Caitríona Ruane (born 1962) is a Sinn Féin politician. She was a member of the Northern Ireland Assembly for South Down from 2003 to 2017, and served as the Principal Deputy Speaker of the Northern Ireland Assembly from 2016 to 2017.

Caitríona Ruane
Caitríona Ruane 2014.jpg
Ruane in 2014
Principal Deputy Speaker of the Northern Ireland Assembly
In office
12 May 2016 – 19 Oct 2017
Preceded byRobin Newton
Succeeded byChristopher Stalford
Member of the Northern Ireland Assembly
for South Down
In office
26 November 2003 – 26 January 2017
Preceded byMick Murphy
Succeeded bySinéad Ennis
Minister of Education
In office
8 May 2007 – 5 May 2011
Preceded byMartin McGuinness
Succeeded byJohn O'Dowd
Personal details
Born (1962-07-19) 19 July 1962 (age 57)
Swinford, Republic of Ireland
Political partySinn Féin
WebsiteSF election page

In the first Northern Ireland Executive under First Minister Ian Paisley and deputy First Minister Martin McGuinness she was appointed Minister of Education. She faced opposition over the scrapping of the Transfer Examination (11-plus) and her subsequent plans for a replacement. She was replaced by John O'Dowd after the 2011 election.


Ruane is a former professional tennis player who represented Ireland in the Fed Cup.[1] She now lives in Carlingford, County Louth and is married with two children.[2] In the past Ruane has acted as director of the Féile an Phobail and chairperson of the St Patrick's Carnival Committee in Belfast.[3]

"Bring them Home" campaignEdit

Ruane was a prominent member of the Bring Them Home campaign for the Colombia Three, which sought the safe return of three Irishmen later convicted in their absence in Colombia of training FARC insurgents.[4]

Abolition of the 11-plusEdit

Ruane has faced opposition for her support for abolition of the 11-plus examination, originally planned by her predecessor Martin McGuinness.[5] She has faced opposition from the Democratic Unionist Party[6] and Social Democratic and Labour Party[7] as well as from 30 grammar schools in Northern Ireland, causing them to form the AQE[8] (Association for Quality Education), which offered a replacement for the transfer examination.[9] She was alleged to have delayed the publication of a report which showed that public opinion favoured academic selection.[10]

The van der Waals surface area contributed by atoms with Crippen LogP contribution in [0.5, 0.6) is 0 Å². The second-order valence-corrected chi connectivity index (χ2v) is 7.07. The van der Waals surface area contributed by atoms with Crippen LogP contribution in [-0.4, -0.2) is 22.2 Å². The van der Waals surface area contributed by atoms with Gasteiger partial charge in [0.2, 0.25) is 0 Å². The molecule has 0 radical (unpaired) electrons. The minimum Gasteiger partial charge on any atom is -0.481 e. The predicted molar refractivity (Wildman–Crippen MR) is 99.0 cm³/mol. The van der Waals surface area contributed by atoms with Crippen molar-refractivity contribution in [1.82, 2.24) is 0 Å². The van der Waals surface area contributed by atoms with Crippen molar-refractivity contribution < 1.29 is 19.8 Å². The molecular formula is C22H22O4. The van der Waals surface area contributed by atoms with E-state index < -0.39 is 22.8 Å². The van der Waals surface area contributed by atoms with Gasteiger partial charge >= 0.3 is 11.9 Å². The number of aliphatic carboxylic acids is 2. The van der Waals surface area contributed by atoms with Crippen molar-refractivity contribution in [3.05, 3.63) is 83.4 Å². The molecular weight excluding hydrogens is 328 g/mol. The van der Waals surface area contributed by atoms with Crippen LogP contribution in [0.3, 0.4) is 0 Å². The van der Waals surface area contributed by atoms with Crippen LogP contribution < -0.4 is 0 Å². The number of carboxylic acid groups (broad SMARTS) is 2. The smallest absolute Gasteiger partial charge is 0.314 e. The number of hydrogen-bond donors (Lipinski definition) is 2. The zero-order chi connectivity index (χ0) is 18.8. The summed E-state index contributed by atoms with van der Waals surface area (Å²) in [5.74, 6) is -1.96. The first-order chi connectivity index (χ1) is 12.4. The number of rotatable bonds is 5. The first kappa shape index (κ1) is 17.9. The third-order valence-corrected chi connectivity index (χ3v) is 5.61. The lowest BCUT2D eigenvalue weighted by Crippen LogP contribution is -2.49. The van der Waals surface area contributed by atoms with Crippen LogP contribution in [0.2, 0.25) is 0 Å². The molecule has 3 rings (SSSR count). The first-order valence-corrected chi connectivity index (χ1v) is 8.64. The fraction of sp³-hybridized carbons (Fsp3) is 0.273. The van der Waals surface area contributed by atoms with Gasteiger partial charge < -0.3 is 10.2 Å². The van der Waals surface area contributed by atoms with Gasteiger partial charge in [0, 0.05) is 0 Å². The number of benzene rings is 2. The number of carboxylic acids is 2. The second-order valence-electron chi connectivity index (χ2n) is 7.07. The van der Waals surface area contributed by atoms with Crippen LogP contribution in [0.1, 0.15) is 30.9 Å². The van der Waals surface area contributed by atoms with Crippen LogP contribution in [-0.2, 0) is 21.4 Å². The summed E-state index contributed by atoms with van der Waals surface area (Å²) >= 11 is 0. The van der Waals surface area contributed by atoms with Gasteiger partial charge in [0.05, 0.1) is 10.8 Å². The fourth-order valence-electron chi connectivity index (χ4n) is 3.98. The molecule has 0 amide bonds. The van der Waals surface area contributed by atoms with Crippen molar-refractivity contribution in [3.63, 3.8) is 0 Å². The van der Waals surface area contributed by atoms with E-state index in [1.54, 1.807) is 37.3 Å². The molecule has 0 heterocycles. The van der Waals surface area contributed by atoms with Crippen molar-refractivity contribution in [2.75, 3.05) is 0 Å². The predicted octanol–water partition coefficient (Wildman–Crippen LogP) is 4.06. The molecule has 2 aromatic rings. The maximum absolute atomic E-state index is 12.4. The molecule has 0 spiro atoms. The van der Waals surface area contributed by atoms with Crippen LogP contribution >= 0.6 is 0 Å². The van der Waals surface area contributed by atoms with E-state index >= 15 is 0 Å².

In March 2011, Ruane caused controversy by claiming that all pupils should be given the opportunity to study the Irish language, that education in Northern Ireland should be made more similar to that in the Republic of Ireland, and that "the debate on academic selection is now over".[11] Director of the Governing Bodies Association, which represents Northern Irish grammar schools, John Hart, said, “I think the minister is fooling only herself in trying to convince us that the debate surrounding academic selection is over. Some 26,000 parents last year did not think it was over. As we have said in the past, the minister washed her hands of responsibility for academic selection, so she would be better letting those with a more responsible approach get on with it, instead of petty badgering."[12]

Policing BoardEdit

As at August 2015, she is a Political Member of the Northern Ireland Policing Board.[13]

See alsoEdit


  1. ^ Fed Cup - Caitríona Ruane player page
  2. ^ "Strategem NI – South Down". Archived from the original on 28 September 2007. Retrieved 2 February 2007.
  3. ^ "BBC News - NORTHERN IRELAND - Legal challenge to St Pat's Day funding".
  4. ^ "BBC NEWS - UK - Northern Ireland - NI cabinet ministers: at a glance". 7 May 2007.
  5. ^ "BBC NEWS - UK - Northern Ireland - Minister scraps the 11-plus exam". 4 December 2007. Retrieved 22 August 2015.
  6. ^ "BBC NEWS - UK - Northern Ireland - Ruane plans 'need DUP's support'". 15 May 2008.
  7. ^ "BBC NEWS - UK - Northern Ireland - SDLP hits out at new exam plans". 13 May 2008.
  8. ^ AQE Home Page
  9. ^ "BBC NEWS - UK - Northern Ireland - Ruane attacks 'elitist' schools". 24 April 2008.
  10. ^ "Delayed: literacy report that didn't back minister's views". Belfast Telegraph.
  11. ^ "Ruane: Teach Irish in every Northern Ireland school -".
  12. ^ "Selection debate isn't finished yet, insist Ulster grammars -".
  13. ^ "The Board". Retrieved 22 August 2015.

External linksEdit

Northern Ireland Assembly
Preceded by
Mick Murphy
MLA for Down South
Succeeded by
Sinéad Ennis
Political offices
Office suspended
Title last held by
Martin McGuinness
Minister of Education
Succeeded by
John O'Dowd